Sunday, June 22, 2014

Ride Every Road: It's now a "thing" #RER

This is the kind of RER GPS track you get in the burbs

Tricia has always enjoyed adding a few highly randomized, explore-the-neighborhood rides to our cycling outings. We'd done so many goofball routes that I started wondering what it would be like to ride every road in the city of Antioch, where we live.

Little did I realize that it was becoming a "thing." But then I saw a post on Richard Masoner's cyclelicious where he wrote about other folks with the same goal in their cities.  and realized I hadn't had a unique idea at all. But it did give us a bit of impetus to actually see if we could do it.

We aren't killing ourselves to do this, and we have no serious plan. We don't even have a time frame to completion. Mostly we try to "pick off" a few subdivisions when we're out on a ride.

Already we've noticed a lot in our silly attempt. I'll write about sociology, urban planning,  litter, landscaping, architecture and automobiles later. For now I'll stick with a few bike riding observations.

This is harder cycling than it looks like it would be. There's no rhythm to be had. Instead, it's endless turns after short distances. And courts. Oh my dizzy head there are courts. Zillions. And we're trying to hit every one. The constant slowing for a tight semi-circle followed by getting back up to speed is a lot more tiring than just maintaining a constant pace. And of course, drafting is out of the question.

On the North side of the city the streets are in a very tidy grid. We haven't started them yet, but I expect the experience to be quite different from the clever-yet-annoying loops and swirls on the south side. Sometimes we think we've hit every street, only to Strava the ride and discover that, nope, we missed something.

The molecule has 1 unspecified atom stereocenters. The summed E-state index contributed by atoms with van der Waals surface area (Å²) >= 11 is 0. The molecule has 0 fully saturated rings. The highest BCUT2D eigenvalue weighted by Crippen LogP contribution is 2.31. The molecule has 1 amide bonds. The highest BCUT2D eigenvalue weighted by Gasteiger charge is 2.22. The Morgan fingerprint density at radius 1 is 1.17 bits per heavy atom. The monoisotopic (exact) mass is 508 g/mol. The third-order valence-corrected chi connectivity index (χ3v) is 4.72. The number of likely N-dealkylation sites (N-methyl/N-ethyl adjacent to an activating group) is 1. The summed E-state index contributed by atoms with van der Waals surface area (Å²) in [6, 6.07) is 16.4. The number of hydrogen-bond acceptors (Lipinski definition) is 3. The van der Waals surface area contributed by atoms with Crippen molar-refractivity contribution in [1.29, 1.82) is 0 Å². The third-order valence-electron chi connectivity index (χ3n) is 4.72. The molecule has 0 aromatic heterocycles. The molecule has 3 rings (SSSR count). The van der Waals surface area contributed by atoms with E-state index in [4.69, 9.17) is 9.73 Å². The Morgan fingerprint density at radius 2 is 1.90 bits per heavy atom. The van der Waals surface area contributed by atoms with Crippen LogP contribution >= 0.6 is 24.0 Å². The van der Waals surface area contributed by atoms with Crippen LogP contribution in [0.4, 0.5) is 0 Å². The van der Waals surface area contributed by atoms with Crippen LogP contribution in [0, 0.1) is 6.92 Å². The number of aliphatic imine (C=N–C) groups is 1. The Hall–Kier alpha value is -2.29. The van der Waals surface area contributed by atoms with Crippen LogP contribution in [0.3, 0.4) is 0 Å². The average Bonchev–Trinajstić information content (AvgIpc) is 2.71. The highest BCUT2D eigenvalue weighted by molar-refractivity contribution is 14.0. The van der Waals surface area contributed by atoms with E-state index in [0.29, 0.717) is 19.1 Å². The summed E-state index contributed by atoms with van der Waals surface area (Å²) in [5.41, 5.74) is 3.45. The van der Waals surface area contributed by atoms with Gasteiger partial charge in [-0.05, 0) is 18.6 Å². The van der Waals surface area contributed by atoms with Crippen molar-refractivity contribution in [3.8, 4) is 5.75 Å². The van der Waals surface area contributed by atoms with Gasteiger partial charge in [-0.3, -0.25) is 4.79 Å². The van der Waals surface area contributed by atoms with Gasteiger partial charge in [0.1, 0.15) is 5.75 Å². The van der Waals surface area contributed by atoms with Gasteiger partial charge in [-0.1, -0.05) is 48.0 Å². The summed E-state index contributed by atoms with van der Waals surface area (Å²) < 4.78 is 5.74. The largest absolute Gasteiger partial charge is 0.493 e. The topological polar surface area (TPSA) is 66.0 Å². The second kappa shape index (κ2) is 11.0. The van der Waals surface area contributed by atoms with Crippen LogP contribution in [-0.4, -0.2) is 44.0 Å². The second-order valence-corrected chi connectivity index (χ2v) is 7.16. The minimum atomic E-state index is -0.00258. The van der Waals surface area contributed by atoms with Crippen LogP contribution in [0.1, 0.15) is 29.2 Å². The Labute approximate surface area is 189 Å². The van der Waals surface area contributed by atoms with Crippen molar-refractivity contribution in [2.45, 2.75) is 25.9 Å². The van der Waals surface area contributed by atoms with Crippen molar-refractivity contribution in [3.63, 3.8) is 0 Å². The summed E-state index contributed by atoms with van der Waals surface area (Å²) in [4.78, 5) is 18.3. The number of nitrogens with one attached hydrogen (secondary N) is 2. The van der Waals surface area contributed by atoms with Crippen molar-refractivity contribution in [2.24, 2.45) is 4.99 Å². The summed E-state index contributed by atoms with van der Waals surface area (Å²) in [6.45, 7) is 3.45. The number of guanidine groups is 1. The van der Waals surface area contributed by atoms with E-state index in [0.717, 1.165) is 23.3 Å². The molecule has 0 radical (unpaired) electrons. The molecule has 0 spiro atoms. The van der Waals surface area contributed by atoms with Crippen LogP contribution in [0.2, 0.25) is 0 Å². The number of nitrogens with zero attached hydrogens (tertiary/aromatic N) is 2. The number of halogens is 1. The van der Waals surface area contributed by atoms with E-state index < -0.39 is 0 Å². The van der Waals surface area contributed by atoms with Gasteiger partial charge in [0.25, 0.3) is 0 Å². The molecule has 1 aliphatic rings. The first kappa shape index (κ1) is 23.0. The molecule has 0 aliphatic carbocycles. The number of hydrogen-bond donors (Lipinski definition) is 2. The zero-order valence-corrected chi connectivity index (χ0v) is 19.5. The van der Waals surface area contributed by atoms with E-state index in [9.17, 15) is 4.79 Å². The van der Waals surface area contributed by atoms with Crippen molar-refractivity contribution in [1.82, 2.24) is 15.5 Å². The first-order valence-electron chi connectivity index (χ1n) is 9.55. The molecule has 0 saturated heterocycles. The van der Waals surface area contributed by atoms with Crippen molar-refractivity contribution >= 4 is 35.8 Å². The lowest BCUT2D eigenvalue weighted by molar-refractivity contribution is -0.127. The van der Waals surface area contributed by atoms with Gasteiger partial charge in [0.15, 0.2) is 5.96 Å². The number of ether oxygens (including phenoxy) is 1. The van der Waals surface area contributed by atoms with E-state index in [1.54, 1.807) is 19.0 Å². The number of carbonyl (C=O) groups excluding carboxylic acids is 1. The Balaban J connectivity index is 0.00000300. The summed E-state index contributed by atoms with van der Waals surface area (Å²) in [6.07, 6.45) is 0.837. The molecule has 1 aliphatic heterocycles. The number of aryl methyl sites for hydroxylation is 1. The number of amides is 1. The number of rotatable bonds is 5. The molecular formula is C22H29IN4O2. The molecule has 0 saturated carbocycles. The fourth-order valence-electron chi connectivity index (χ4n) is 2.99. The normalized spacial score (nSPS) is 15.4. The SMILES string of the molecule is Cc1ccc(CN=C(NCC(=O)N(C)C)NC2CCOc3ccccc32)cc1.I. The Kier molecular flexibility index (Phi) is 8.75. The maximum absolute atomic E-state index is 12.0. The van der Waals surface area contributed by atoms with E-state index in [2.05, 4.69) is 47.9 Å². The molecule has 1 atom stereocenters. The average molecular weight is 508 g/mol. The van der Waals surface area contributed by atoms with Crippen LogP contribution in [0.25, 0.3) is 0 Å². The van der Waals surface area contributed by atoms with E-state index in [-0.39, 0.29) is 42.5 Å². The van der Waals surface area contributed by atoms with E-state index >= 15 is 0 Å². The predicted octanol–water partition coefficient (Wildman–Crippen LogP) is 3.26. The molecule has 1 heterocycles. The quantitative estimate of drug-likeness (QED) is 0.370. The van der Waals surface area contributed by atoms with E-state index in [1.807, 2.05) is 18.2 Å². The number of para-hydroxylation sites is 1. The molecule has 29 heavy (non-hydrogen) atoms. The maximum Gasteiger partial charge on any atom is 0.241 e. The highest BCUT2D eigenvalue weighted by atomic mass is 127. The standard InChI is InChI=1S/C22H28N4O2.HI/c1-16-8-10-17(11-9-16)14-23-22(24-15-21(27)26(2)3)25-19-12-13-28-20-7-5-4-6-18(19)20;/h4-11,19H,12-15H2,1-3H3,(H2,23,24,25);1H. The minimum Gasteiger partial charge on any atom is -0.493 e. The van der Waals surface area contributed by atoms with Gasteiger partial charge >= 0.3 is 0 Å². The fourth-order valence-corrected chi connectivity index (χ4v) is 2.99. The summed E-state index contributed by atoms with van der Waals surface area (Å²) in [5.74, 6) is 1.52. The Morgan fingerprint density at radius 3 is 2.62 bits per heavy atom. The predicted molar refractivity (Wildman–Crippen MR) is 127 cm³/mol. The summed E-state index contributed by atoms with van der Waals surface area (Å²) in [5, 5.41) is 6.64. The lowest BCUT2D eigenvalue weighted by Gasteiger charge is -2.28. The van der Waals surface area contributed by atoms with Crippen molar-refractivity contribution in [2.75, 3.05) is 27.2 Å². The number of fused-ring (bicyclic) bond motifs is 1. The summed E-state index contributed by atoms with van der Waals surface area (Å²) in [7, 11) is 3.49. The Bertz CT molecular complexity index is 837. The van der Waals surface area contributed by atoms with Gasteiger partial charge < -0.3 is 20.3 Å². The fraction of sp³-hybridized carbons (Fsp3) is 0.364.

The other part of this that's hard is the documentation. Strava and my Ascent for Mac program show routes on a map for each ride, but don't show every ride. Strava has a "heat map" feature, but it's to show where you ride a lot. Roads ridden only once are hard to see. I'd love to take all my GPS files, combine them and have my tracks show up on a map. I tried to in Ascent, but after many hours of churning, trying to combine 18 months of files, my poor Mac just choked.

If you, gentle reader, have any idea how I might accomplish my GPS mapping goal, please let me know!
I can hardly see the light blue lines. I want more drama!

2 comments:

  1. Anonymous7:34 PM

    When I was a girl growing up in Antioch, I knew the name of every single street, and I had walked on most at least once. Then I moved to Walnut Creek in 1979. When I came back in 1988, Antioch had tripled in size. I no longer know the name of most streets. It's pretty sad when you'd get lost in the town your great-grandparents settled in 1900 and that your grandfather and mother grew up in. mariel

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  2. 1. Download the GPS data from each ride (.gpx file) - take a minute to figure out the html tags (pretty simple), and paste them all together. You might run in to some problems with timing because Strava won't let you be in two places at once and they might not let you count multiple days as a single ride, but it's worth a shot.

    2. It's kind of like the Google car I saw driving around my neighborhood last week.

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